Government agencies, medical facilities, educational institutions and other private sector companies, both large and small, are dealing with the effects of the coronavirus pandemic. Education on how to prevent the spread of viruses in their buildings by understanding disinfectants for emerging pathogens (DEP) is vitally important.
As cases spike and mortality rate rises in the U.S., there is encouraging news. The Environmental Protection Agency has released a list of registered disinfectants for use against emerging pathogens that show similar or efficacy higher than needed to eradicate SARS-CoV-2, the virus that causes COVID-19.
The EPA has released a list of disinfectants made by companies that received pre-approval through the agency’s Emerging Viral Pathogen program. The EPA’s guidance for this voluntary program was finalized in 2016. In January of this year, it was triggered in response to the spread of SARS-CoV-2. The program requires manufacturers to submit data to the EPA proving their product’s effectiveness in killing viruses. Once an outbreak occurs, these manufacturers can let the public know about their product’s effectiveness as a disinfectant.
The program allows manufacturers with EPA-registered disinfectant products to promote these virus-killing attributes in off-label communications. This includes messaging on websites and through social media. Under normal circumstances, such products would provide the EPA with data proving the product’s effectiveness against a particular virus. However, in the case of unpredictable emerging pathogens companies can promote their products as a disinfectant when there has been no time to collect data, develop testing standards, or get labeling approval for use against a particular virus. The program allows for a quick response to combat emerging pathogens and helps the public in their understanding of disinfectants.
Disinfecting and Deactivating Enveloped Viruses
The coronavirus is an enveloped virus, which means it is contained within a lipid covering. Therefore, this envelope is easily penetrated by most disinfectants to inactivate the virus. The disinfectants included on the EPA’s list should be used as directed by the label.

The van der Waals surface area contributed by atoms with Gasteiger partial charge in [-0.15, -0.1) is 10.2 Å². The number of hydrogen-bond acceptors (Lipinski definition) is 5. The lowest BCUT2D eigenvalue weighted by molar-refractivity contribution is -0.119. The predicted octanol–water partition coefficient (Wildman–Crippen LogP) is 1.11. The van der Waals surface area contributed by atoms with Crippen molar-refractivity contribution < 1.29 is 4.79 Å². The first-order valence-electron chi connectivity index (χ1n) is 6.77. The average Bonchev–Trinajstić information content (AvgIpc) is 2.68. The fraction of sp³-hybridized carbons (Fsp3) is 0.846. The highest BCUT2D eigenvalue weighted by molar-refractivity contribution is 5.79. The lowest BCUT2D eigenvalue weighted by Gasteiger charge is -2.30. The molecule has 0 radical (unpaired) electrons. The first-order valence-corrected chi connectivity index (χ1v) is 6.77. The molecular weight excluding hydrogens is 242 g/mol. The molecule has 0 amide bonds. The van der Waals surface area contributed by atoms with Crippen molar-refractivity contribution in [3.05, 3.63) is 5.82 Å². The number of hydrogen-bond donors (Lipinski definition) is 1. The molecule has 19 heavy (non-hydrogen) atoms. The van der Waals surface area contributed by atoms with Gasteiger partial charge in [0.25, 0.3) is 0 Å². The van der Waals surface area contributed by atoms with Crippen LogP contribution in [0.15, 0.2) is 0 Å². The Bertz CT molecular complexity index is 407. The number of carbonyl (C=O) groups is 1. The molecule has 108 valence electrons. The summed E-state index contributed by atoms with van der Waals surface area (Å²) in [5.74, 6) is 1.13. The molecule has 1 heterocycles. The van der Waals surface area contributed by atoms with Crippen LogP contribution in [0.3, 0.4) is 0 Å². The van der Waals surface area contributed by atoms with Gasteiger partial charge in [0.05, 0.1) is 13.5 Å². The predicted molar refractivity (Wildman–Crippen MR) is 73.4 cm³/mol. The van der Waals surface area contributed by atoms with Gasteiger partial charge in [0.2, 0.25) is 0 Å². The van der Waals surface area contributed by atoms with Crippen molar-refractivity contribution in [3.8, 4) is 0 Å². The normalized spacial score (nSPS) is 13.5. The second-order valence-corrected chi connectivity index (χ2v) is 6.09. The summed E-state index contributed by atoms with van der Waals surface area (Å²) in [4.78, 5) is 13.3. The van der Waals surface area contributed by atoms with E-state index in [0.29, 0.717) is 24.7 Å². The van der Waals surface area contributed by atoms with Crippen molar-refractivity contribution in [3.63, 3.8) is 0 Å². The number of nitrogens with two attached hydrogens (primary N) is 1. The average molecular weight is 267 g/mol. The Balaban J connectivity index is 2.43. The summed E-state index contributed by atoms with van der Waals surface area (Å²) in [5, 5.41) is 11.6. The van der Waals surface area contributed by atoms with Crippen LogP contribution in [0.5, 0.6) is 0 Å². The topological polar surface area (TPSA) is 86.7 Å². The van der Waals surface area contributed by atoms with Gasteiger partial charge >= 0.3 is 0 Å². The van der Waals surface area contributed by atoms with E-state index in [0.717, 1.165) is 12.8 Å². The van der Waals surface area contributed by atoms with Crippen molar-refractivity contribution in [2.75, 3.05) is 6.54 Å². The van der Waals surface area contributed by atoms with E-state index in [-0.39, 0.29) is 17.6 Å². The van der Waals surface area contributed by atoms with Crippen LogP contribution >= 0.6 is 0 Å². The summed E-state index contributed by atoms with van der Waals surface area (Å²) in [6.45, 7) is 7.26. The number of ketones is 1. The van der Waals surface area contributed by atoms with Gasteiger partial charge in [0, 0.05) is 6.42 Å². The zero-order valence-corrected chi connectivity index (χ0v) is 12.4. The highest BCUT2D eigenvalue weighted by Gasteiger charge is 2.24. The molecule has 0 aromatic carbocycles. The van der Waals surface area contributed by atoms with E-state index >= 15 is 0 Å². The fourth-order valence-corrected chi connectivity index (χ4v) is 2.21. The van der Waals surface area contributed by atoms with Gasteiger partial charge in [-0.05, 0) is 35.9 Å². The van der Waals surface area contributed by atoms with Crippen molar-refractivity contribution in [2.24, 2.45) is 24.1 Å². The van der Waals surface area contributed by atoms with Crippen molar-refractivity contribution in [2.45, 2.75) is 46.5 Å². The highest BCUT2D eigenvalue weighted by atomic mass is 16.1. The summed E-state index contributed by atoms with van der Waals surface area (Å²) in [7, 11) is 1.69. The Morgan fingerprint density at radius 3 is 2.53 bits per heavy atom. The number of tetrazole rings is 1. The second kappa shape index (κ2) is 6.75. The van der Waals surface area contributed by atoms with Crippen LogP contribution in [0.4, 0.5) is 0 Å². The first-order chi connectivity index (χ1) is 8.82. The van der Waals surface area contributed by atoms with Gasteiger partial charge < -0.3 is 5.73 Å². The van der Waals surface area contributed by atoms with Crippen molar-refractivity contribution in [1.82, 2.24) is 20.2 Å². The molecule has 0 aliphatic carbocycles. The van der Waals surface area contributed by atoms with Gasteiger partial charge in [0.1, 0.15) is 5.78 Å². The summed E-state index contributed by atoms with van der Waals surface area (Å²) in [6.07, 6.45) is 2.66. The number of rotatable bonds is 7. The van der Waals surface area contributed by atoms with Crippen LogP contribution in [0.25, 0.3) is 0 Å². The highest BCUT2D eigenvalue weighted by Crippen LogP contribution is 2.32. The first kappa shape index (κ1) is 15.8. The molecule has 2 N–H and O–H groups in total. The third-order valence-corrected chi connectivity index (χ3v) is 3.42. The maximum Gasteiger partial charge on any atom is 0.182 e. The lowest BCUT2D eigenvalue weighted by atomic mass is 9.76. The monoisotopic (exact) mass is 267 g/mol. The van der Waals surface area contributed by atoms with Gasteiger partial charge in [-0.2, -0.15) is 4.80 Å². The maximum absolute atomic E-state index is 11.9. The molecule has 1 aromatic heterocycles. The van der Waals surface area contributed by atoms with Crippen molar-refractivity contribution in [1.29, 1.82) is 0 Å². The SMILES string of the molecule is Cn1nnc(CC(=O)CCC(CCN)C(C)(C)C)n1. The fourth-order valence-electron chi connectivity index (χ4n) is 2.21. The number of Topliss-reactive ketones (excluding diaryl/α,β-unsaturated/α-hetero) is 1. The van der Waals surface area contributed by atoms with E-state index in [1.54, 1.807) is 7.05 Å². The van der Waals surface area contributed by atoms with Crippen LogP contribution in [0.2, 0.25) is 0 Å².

Centers for Disease Control and Prevention (CDC) also offers suggestions to help stop the spread of viruses both at home and in the workplace. This includes cleaning and disinfecting all high-touch surfaces throughout the building with EPA-registered disinfectants. High-touch surfaces are doorknobs, handrails, countertops, and workstations. Disposable gloves should be worn during the disinfection process and discarded immediately after. Stressing the need for frequent hand washing by all building occupants is critical. Understanding disinfectants and how they are used is important in stopping the spread of pathogens and for protecting workers.
The PURE-Decon Solution
Buildings, campuses, and other large facilities need to prepare their emergency response to viruses like SARS-CoV-2. At PureAir, our PURE-Decon process uses various EPA-registered Disinfectants for Emerging Pathogens (DEPs). This process disinfects interior spaces as well as inside HVAC ductwork. Electrostatic DEP sprayers and misters allow PURE-Decon services to disinfect areas not reached by topical cleaning. The PURE-Decon process is highly effective and leaves no harmful residues behind.
EPA-Registered Disinfectants for Emerging Pathogens kill 99.9% of bacteria, mold, viruses, and other microbes. It is effective anywhere the mist permeates. Contact us to find out more about PURE-Decon and how our building health check evaluates all indoor environmental conditions including the presence of mold, moisture, allergens, and other containment sources. Call or contact us to schedule get started today!